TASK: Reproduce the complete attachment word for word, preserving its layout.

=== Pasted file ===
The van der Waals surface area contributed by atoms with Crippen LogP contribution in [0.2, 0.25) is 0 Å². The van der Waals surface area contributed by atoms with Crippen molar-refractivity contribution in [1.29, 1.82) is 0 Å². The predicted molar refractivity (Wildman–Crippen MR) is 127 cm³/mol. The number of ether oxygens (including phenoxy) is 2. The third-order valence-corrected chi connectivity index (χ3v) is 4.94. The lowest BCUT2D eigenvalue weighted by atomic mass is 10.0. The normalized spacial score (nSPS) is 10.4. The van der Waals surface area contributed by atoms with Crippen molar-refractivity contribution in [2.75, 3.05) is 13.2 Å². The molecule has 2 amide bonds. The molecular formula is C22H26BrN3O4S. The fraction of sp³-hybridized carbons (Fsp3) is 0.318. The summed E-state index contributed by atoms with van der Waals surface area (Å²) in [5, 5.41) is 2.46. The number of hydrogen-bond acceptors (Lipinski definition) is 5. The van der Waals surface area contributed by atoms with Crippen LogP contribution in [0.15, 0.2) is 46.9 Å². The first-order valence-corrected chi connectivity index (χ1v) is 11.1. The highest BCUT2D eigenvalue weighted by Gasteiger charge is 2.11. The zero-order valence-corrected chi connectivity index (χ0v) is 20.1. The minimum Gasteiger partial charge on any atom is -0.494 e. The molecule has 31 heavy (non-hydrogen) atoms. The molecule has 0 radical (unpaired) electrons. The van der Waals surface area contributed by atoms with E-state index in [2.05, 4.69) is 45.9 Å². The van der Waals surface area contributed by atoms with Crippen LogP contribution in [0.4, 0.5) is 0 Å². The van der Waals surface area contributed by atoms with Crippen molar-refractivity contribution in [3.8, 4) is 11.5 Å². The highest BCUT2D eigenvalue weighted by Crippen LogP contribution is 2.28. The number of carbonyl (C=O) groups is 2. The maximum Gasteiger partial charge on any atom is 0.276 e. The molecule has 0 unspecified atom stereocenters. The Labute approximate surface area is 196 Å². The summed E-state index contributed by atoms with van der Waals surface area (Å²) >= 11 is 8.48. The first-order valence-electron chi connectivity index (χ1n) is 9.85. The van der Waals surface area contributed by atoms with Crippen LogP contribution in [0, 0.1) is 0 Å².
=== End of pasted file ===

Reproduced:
The van der Waals surface area contributed by atoms with Crippen LogP contribution in [0.2, 0.25) is 0 Å². The van der Waals surface area contributed by atoms with Crippen molar-refractivity contribution in [1.29, 1.82) is 0 Å². The predicted molar refractivity (Wildman–Crippen MR) is 127 cm³/mol. The number of ether oxygens (including phenoxy) is 2. The third-order valence-corrected chi connectivity index (χ3v) is 4.94. The lowest BCUT2D eigenvalue weighted by atomic mass is 10.0. The normalized spacial score (nSPS) is 10.4. The van der Waals surface area contributed by atoms with Crippen molar-refractivity contribution in [2.75, 3.05) is 13.2 Å². The molecule has 2 amide bonds. The molecular formula is C22H26BrN3O4S. The fraction of sp³-hybridized carbons (Fsp3) is 0.318. The summed E-state index contributed by atoms with van der Waals surface area (Å²) in [5, 5.41) is 2.46. The number of hydrogen-bond acceptors (Lipinski definition) is 5. The van der Waals surface area contributed by atoms with Crippen LogP contribution in [0.15, 0.2) is 46.9 Å². The first-order valence-corrected chi connectivity index (χ1v) is 11.1. The highest BCUT2D eigenvalue weighted by Gasteiger charge is 2.11. The zero-order valence-corrected chi connectivity index (χ0v) is 20.1. The minimum Gasteiger partial charge on any atom is -0.494 e. The molecule has 31 heavy (non-hydrogen) atoms. The molecule has 0 radical (unpaired) electrons. The van der Waals surface area contributed by atoms with E-state index in [2.05, 4.69) is 45.9 Å². The van der Waals surface area contributed by atoms with Crippen LogP contribution in [0.4, 0.5) is 0 Å². The van der Waals surface area contributed by atoms with Crippen molar-refractivity contribution in [3.8, 4) is 11.5 Å². The highest BCUT2D eigenvalue weighted by Crippen LogP contribution is 2.28. The number of carbonyl (C=O) groups is 2. The maximum Gasteiger partial charge on any atom is 0.276 e. The molecule has 0 unspecified atom stereocenters. The Labute approximate surface area is 196 Å². The summed E-state index contributed by atoms with van der Waals surface area (Å²) >= 11 is 8.48. The first-order valence-electron chi connectivity index (χ1n) is 9.85. The van der Waals surface area contributed by atoms with Crippen LogP contribution in [0, 0.1) is 0 Å².